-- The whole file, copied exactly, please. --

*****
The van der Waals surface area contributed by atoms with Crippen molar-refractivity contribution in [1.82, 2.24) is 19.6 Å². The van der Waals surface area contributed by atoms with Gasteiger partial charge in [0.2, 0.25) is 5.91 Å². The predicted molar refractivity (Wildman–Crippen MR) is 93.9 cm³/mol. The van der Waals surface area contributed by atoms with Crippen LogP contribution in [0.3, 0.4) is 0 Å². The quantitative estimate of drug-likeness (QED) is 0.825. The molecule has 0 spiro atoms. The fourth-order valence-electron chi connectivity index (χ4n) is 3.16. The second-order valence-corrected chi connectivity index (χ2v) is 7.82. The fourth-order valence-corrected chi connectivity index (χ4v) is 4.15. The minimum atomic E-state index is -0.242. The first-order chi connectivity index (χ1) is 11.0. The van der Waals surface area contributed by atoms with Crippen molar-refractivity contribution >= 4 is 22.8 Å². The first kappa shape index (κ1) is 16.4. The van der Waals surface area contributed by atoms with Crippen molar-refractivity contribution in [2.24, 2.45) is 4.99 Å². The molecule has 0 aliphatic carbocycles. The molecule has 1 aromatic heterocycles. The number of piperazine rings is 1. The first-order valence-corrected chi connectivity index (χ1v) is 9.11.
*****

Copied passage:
The van der Waals surface area contributed by atoms with Crippen molar-refractivity contribution in [1.82, 2.24) is 19.6 Å². The van der Waals surface area contributed by atoms with Gasteiger partial charge in [0.2, 0.25) is 5.91 Å². The predicted molar refractivity (Wildman–Crippen MR) is 93.9 cm³/mol. The van der Waals surface area contributed by atoms with Crippen LogP contribution in [0.3, 0.4) is 0 Å². The quantitative estimate of drug-likeness (QED) is 0.825. The molecule has 0 spiro atoms. The fourth-order valence-electron chi connectivity index (χ4n) is 3.16. The second-order valence-corrected chi connectivity index (χ2v) is 7.82. The fourth-order valence-corrected chi connectivity index (χ4v) is 4.15. The minimum atomic E-state index is -0.242. The first-order chi connectivity index (χ1) is 11.0. The van der Waals surface area contributed by atoms with Crippen molar-refractivity contribution >= 4 is 22.8 Å². The first kappa shape index (κ1) is 16.4. The van der Waals surface area contributed by atoms with Crippen molar-refractivity contribution in [2.24, 2.45) is 4.99 Å². The molecule has 0 aliphatic carbocycles. The molecule has 1 aromatic heterocycles. The number of piperazine rings is 1. The first-order valence-corrected chi connectivity index (χ1v) is 9.11.